NEWARK - A federal judge today put off ruling on whether an attorney accused of murdering a federal witness will be held without bail or released.
After a second day of arguments that gave a glimpse at both sides' trial strategies, U.S. Magistrate Judge Madeline Cox Arleo said she expected to issue a decision tomorrow on whether Paul Bergrin should remain behind bars until his trial.
Bergrin, whose clients have included rappers Queen Latifah and Lil' Kim as well as a U.S. soldier stationed at Iraq's Abu Ghraib prison, is accused of murder, conspiracy to commit murder and racketeering in a 14-count federal indictment. He could face the death penalty if convicted on the murder counts.
The 53-year-old Monmouth County resident has been held in Philadelphia since his arrest last week.
The government has sought to have him held without bail, but Bergrin's attorney, Gerald Shargel, proposed to have him released under 24-hour home confinement with no access to cell phones or computers.
"Those conditions aren't acceptable," Assistant U.S. Attorney John Gay told Arleo. "At the end of the day, they rely completely on Mr. Bergrin following the rules of the court, and his history indicates he will not follow the rules of the court."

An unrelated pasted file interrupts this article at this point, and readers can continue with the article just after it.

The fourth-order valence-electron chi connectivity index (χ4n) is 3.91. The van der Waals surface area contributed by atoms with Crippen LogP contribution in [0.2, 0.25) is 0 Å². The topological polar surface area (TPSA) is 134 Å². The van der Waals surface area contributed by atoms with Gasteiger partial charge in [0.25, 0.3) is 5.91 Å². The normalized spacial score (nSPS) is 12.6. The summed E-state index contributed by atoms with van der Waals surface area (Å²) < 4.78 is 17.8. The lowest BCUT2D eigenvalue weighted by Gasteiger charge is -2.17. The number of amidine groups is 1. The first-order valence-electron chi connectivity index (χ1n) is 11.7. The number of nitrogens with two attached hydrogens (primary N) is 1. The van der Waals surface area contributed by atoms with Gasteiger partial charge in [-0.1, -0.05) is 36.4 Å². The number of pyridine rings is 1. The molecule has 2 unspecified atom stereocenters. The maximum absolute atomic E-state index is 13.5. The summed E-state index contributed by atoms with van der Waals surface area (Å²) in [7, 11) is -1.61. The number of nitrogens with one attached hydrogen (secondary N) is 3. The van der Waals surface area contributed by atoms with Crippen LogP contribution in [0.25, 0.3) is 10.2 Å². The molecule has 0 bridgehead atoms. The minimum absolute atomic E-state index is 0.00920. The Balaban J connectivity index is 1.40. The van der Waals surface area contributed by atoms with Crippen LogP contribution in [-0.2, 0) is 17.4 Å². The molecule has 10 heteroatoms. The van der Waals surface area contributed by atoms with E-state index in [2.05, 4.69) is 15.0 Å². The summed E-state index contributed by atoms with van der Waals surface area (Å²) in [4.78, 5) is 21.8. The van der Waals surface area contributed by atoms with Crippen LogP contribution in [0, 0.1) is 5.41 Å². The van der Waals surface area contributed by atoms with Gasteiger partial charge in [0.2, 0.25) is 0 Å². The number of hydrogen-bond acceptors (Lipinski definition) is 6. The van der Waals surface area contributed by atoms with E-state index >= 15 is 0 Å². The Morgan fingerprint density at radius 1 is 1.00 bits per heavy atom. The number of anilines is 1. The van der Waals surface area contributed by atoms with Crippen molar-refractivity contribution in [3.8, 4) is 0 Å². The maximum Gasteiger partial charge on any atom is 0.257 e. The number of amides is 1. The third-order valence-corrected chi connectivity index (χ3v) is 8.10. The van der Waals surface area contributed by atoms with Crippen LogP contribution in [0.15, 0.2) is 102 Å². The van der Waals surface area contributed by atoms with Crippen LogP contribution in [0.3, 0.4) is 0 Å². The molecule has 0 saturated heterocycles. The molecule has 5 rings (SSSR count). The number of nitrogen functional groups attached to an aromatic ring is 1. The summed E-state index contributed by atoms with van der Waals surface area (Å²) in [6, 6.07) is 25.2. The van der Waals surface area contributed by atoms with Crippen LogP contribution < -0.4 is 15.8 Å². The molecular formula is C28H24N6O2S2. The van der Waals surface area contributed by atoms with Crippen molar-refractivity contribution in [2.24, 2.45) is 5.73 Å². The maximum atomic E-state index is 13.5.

Shargel spent a good portion of today's hearing cross-examining a Drug Enforcement Administration agent whose sworn statement was introduced by the government in support of its request to deny bail.
Under questioning by Shargel, Special Agent Michael Smith admitted that he had no independent knowledge of the allegations made in the statement, which included that Bergrin coached witnesses to lie in court and was connected to the murders of witnesses not mentioned in the federal indictment.
Smith said much of the information was provided by the FBI, which gleaned it from unnamed informants.
"You don't know how many layers of hearsay established this," Shargel said. "You don't have a scintilla of evidence that Mr. Bergrin did anything wrong."
Smith also said he had no direct evidence that Bergrin was hiding assets and property in other countries or that he possessed several fake passports, as the statement alleged.
Four other people were arrested with Bergrin in what the government has called a criminal enterprise that engaged in witness tampering, money laundering and drug trafficking.
One of the alleged co-conspirators, Vicente Esteves, is accused of plotting with Bergrin to kill a witness against Esteves in a Monmouth County drug case in 2008. According to the indictment, the person Bergrin solicited to do the killing ultimately taped their conversations for the government.
Gay dismissed Shargel's claim that the charge was spurious since the targeted witness, known as "Junior the Panamanian," was in jail at the time.
"The only reason he wasn't killed is that Mr. Bergrin hired a hit man who was an informant for the government," Gay said.
Bergrin, who appeared in court today handcuffed and wearing a green prison jumpsuit instead of his customary pinstriped suit, is a former Essex County assistant prosecutor who also worked as an assistant U.S. Attorney in Newark in the late 1980s.